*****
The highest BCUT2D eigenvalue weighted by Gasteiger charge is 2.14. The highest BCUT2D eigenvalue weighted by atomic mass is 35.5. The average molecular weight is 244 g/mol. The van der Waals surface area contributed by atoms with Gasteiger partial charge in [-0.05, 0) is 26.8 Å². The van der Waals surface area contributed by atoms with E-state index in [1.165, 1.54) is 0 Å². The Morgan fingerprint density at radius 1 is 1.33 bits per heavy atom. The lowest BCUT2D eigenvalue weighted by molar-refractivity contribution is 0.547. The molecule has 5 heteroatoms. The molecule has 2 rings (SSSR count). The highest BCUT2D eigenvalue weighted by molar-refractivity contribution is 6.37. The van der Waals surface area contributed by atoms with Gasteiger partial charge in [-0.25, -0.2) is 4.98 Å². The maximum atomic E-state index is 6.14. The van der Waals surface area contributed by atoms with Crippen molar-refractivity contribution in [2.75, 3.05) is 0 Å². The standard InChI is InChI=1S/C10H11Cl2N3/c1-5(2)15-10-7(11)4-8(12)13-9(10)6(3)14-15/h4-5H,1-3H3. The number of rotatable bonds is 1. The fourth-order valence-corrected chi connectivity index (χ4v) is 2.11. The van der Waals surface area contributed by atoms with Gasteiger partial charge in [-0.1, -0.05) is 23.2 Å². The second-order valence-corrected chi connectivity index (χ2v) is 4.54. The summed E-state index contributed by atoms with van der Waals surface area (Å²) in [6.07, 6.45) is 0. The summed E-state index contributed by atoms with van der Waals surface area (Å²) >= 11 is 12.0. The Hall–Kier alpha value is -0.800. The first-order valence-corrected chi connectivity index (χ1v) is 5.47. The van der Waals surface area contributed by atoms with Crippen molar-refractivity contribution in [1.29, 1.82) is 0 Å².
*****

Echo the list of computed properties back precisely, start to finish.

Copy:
The highest BCUT2D eigenvalue weighted by Gasteiger charge is 2.14. The highest BCUT2D eigenvalue weighted by atomic mass is 35.5. The average molecular weight is 244 g/mol. The van der Waals surface area contributed by atoms with Gasteiger partial charge in [-0.05, 0) is 26.8 Å². The van der Waals surface area contributed by atoms with E-state index in [1.165, 1.54) is 0 Å². The Morgan fingerprint density at radius 1 is 1.33 bits per heavy atom. The lowest BCUT2D eigenvalue weighted by molar-refractivity contribution is 0.547. The molecule has 5 heteroatoms. The molecule has 2 rings (SSSR count). The highest BCUT2D eigenvalue weighted by molar-refractivity contribution is 6.37. The van der Waals surface area contributed by atoms with Gasteiger partial charge in [-0.25, -0.2) is 4.98 Å². The maximum atomic E-state index is 6.14. The van der Waals surface area contributed by atoms with Crippen molar-refractivity contribution in [2.75, 3.05) is 0 Å². The standard InChI is InChI=1S/C10H11Cl2N3/c1-5(2)15-10-7(11)4-8(12)13-9(10)6(3)14-15/h4-5H,1-3H3. The number of rotatable bonds is 1. The fourth-order valence-corrected chi connectivity index (χ4v) is 2.11. The van der Waals surface area contributed by atoms with Gasteiger partial charge in [-0.1, -0.05) is 23.2 Å². The second-order valence-corrected chi connectivity index (χ2v) is 4.54. The summed E-state index contributed by atoms with van der Waals surface area (Å²) in [6.07, 6.45) is 0. The summed E-state index contributed by atoms with van der Waals surface area (Å²) >= 11 is 12.0. The Hall–Kier alpha value is -0.800. The first-order valence-corrected chi connectivity index (χ1v) is 5.47. The van der Waals surface area contributed by atoms with Crippen molar-refractivity contribution in [1.29, 1.82) is 0 Å².